Are you testing to infinity?

There’s a problem with configuration. It’s called the combinatory explosion.
When combining the building blocks of a typical product, number of possible combinations will explode. Let’s assume there are a quadrillion ways to configure your product. Out of these more than 50 % will be invalid.
If we were to test quadrillion solutions we will test something very close to infinity. The big drawback is that we will not live to see the result!

How to survive

So how do we do it? How do you test configuration logic? How do we survive BA-AM of the combinatory explosion?

Use the correct data

First of all, we need to confirm that the data we use is correct. If we don’t define our building blocks in a correct way we will always be wrong. Right?
Say we’re configuring a car. Then we need to check that the specified power for each variant of the motor has the correct feature value. The same goes for every feature of every single building block.
Validating the data is fundamental. We need to make sure we specify the connecting features correctly. Otherwise the constraints connecting the bits and pieces will not do any good.

Piece by piece

Secondly we need to test the logic piece by piece. We need to split the logic and isolate separate parts. This eliminates the domino effect often seen when we combine the logic of this and that.
If we’re configuring a car there will be a few features connecting and restricting the selection of engine and gearbox. Once we consider the chassis and other parts of the vehicle these connections become more and more intricate. Therefore we should isolate and test the different islands of logic before we connect all the dots.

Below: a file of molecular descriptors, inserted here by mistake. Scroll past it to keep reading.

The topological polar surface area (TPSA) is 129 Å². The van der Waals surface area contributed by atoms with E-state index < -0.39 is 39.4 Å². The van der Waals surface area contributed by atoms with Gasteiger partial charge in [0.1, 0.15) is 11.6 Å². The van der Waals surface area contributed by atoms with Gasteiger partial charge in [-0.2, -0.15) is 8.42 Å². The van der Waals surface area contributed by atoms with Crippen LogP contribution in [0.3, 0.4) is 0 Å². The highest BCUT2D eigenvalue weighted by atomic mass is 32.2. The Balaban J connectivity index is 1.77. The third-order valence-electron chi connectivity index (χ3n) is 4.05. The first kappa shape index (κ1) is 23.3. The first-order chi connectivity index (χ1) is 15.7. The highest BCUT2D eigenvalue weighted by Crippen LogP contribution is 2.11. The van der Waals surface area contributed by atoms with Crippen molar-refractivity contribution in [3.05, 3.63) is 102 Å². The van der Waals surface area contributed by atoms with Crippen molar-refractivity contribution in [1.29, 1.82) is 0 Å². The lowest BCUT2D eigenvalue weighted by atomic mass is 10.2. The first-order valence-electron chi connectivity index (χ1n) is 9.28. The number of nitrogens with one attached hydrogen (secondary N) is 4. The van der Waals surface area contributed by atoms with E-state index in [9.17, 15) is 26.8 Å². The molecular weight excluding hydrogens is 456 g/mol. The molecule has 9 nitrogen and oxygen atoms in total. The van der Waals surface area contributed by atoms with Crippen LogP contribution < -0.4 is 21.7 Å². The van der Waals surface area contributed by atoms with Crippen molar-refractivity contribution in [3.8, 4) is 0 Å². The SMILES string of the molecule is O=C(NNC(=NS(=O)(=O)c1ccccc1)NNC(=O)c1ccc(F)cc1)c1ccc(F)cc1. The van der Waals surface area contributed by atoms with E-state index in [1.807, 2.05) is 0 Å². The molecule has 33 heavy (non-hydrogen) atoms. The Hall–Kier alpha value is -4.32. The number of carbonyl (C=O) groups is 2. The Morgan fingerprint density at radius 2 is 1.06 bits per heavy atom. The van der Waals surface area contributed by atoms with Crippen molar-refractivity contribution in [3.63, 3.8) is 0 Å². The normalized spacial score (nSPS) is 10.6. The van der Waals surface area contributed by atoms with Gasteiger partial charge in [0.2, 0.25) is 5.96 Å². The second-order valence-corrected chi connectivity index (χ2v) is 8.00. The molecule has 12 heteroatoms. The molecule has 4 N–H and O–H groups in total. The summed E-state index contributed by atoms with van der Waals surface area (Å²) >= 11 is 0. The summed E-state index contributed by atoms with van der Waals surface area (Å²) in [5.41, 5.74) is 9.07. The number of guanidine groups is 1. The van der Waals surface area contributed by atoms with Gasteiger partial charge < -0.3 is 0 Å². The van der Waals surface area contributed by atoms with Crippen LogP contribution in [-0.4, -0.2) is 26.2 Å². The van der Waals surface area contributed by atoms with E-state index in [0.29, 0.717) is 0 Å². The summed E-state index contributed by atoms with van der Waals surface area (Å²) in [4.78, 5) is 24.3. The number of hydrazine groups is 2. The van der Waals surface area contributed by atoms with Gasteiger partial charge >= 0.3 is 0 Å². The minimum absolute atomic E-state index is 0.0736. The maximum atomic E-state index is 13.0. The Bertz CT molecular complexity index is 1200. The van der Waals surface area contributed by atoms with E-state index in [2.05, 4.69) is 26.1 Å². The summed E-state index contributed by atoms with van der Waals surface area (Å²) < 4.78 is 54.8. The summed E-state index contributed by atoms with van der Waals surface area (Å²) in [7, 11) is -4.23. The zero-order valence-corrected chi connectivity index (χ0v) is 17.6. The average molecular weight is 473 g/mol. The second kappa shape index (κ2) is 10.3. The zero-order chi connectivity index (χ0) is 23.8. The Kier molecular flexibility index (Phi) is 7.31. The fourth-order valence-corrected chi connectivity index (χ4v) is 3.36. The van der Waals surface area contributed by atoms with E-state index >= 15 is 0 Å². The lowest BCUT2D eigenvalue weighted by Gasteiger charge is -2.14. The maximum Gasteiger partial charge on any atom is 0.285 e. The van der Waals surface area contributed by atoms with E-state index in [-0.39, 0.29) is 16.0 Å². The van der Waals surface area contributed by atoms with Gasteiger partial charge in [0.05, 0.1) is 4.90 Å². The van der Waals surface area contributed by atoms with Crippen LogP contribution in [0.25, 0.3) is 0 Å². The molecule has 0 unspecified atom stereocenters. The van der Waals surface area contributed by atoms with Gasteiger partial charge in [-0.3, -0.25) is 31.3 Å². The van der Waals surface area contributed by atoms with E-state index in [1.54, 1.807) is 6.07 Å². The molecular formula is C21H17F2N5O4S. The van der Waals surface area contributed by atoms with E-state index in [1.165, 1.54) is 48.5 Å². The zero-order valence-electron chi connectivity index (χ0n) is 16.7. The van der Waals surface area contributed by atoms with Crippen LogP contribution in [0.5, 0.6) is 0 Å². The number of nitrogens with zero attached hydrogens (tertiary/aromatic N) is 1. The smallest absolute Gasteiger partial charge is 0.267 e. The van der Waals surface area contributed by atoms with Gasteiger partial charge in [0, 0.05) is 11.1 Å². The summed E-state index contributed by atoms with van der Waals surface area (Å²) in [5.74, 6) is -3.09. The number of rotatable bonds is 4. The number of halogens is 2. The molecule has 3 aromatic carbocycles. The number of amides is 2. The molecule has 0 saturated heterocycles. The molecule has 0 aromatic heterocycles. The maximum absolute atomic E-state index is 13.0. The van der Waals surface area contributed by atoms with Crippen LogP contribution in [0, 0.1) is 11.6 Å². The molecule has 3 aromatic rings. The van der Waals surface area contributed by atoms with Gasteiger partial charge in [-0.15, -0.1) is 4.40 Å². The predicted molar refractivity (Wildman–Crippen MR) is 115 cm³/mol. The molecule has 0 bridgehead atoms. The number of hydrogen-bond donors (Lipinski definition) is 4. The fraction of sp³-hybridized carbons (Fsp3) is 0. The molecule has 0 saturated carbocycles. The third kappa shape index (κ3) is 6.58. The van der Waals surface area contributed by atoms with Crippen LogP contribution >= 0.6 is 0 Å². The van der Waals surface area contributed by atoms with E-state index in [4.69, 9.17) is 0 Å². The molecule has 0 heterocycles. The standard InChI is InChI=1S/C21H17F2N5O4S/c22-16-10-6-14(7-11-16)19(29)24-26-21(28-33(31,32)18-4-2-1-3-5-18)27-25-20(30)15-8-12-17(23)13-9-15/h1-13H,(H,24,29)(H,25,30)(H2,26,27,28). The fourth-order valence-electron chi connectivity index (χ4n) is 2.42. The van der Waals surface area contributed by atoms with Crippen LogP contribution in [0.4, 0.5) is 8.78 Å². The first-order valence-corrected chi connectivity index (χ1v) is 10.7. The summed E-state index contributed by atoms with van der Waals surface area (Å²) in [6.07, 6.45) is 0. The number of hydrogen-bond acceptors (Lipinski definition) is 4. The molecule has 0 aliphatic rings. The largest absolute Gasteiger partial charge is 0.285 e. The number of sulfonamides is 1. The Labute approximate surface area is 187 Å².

Manual validation

Thirdly, we should do some manual validation. We just do some representative selections and review the outcome. The propagation – the configurator’s ability to see the consequences of the choices we make – is a very good way to understand the consequences of what we just selected.

Define test-cases

The fourth and final thing is to define some test-cases.
The more general we can make the test-case the better. In plain text a general case will be something like “no matter what type of soft drink we put in the container 50 cl and 12 oz. should always be selectable”.
Think of test cases that will stand the test of time and that are relevant to actual sales (now and hopefully forever).
This is how to survive the BA-AM of the combinatory explosion. We know from experience that we will come a long way with a few hundred test cases.
That’s how you avoid the 32 000 years of full scale testing.
With 1015 solutions (and for sure many of our customers exceed this number) and a typical test cycle of 1 MS it will take 277 million hours or 11,5 million days or 32 thousand days to finish the testing.


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